… “The soldier Fritz Unruh, born on the 17th of August 1907 in Kaidjenen, is searching for his wife, Martha Unruh, from Schoschen, in Heiligenbeil district. / You have been listening to the tracing service. Listeners able to provide information about the whereabouts of the persons named are requested to contact the tracing service…“ This excerpt from a one-minute missing persons announcement was broadcast on the NWDR radio station in 1946.
The missing persons announcements on the radio after the Second World War are closely linked to the history of the German Red Cross tracing service. In May 1945, one in four people in Germany was either trying to trace someone, or was a missing person. That same year, the Red Cross started to set up a tracing service. Large numbers of volunteers gathered data, questioned returnees, placed ads. They were wherever people congregated – and they were on site when trains full of returning POWs drew into the stations. But above all, the German Red Cross worked closely with radio broadcasters.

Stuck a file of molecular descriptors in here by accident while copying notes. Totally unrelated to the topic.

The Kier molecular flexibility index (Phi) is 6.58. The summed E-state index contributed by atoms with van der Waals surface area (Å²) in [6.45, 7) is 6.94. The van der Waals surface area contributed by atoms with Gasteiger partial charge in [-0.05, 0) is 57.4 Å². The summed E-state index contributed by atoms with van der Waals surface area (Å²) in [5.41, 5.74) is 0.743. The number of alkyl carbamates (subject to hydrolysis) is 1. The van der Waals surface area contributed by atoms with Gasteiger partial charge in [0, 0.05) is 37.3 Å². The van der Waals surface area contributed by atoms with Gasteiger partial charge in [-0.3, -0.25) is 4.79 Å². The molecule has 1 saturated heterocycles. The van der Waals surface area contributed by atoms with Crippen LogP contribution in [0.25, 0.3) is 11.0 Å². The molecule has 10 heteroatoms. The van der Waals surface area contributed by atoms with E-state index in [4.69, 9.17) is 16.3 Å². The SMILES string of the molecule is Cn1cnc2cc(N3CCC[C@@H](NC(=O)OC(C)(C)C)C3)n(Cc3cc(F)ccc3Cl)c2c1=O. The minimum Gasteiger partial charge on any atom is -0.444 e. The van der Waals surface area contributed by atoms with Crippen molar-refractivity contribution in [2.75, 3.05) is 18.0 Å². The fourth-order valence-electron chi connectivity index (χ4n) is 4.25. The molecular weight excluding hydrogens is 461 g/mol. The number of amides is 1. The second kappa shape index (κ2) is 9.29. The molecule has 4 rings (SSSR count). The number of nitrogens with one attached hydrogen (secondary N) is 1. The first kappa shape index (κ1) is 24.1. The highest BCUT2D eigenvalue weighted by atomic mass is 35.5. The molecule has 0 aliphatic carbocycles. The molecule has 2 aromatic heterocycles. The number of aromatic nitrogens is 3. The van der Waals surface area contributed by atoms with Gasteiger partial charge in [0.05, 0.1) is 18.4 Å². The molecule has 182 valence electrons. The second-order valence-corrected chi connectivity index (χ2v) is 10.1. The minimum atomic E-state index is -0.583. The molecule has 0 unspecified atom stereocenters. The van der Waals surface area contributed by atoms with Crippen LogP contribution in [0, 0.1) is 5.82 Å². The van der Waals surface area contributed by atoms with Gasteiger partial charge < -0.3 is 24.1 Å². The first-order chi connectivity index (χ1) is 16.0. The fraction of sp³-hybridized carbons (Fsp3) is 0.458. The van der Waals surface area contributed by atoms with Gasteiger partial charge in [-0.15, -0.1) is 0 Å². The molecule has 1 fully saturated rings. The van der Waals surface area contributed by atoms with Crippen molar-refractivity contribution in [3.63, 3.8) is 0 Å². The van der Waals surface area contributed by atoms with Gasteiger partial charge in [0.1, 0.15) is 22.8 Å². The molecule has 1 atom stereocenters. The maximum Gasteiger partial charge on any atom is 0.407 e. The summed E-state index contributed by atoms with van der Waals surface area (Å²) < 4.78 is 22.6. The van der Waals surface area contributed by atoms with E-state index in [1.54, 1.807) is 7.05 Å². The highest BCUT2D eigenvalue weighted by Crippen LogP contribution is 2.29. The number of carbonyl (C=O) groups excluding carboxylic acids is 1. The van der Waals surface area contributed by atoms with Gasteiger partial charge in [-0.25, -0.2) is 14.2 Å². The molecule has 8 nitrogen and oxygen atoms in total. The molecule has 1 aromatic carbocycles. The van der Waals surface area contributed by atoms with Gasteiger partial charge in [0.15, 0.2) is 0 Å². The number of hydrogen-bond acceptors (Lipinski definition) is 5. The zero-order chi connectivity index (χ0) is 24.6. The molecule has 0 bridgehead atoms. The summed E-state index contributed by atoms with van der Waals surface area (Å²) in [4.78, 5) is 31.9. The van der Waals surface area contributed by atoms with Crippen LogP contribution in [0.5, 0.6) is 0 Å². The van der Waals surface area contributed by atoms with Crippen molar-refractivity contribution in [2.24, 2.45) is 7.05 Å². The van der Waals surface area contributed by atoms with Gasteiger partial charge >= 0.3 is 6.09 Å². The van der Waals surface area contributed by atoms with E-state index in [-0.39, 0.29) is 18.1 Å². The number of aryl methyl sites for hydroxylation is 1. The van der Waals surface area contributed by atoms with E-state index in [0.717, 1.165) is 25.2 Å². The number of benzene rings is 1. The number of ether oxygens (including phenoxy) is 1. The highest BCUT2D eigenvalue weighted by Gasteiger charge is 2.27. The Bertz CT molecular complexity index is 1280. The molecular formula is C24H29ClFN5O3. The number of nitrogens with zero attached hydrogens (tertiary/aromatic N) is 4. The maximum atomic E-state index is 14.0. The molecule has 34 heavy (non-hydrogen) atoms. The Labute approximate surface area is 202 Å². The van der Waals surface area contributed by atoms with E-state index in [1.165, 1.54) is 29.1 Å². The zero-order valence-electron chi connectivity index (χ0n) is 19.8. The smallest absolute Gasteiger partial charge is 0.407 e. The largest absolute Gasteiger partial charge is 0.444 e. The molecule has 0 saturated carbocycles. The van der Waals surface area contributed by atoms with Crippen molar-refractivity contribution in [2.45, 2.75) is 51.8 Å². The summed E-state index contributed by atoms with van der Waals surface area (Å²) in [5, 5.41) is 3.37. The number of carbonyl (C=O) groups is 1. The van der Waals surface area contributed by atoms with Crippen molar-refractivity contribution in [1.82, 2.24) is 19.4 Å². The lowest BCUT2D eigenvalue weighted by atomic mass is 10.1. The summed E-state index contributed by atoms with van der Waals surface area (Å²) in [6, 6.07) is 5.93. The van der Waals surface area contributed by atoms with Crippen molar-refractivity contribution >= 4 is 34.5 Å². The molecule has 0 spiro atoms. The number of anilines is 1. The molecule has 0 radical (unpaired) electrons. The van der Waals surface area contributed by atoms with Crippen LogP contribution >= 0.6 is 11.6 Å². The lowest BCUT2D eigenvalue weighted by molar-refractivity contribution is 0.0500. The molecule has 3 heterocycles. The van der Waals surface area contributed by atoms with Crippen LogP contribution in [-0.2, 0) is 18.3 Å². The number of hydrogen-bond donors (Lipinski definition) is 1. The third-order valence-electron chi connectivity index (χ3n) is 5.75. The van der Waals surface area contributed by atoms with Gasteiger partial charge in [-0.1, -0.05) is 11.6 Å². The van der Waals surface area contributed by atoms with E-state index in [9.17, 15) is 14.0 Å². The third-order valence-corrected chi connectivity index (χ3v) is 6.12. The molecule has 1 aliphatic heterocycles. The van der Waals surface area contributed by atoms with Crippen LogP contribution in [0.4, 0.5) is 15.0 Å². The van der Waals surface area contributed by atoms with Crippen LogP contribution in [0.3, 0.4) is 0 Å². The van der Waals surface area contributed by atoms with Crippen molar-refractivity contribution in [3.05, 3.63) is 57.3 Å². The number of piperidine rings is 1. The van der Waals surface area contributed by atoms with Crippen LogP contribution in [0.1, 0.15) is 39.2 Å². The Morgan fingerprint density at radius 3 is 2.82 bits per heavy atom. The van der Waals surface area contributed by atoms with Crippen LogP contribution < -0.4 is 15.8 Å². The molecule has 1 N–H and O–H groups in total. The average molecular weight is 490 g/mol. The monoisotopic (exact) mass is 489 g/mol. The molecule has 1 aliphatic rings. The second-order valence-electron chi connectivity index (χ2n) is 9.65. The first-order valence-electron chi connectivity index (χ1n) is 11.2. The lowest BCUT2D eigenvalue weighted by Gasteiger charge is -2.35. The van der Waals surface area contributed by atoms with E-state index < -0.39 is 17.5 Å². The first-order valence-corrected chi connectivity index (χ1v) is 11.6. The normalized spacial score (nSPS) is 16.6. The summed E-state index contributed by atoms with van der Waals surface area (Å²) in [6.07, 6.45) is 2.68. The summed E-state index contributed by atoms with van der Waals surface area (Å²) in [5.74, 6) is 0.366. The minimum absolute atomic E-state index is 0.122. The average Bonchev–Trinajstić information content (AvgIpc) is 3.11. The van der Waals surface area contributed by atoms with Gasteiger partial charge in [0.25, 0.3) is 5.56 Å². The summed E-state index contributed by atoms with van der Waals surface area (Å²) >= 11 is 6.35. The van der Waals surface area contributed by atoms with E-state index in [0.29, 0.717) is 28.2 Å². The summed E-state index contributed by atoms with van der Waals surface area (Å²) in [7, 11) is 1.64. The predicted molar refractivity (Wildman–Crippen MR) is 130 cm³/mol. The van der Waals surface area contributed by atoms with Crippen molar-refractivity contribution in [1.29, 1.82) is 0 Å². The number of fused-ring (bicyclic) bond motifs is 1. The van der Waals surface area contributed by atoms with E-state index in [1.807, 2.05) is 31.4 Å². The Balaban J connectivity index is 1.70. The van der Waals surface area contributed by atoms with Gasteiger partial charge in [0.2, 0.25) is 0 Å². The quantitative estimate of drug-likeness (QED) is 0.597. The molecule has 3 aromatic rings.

The bookshelves opposite show a complete original set of tracing service books from the 1950s. There are 199 volumes in all. Do you see the open book in the glass case? That’s what all the pages look like.
From the end of the war until May 1950, some 14 million tracing requests were made. In 8.8 million cases, the tracing service was able to provide information about next of kin. The campaign that began during the post-war period has still not come to an end. Wars, natural disasters and refugee movements still rip families apart.
But in the digital age, the Red Cross organises its tracing service on line. Tracing requests can be made and logged on the pages of the German Red Cross tracing service and on the “Trace the face” webpage.
Fotos: © Rotkreuz Museum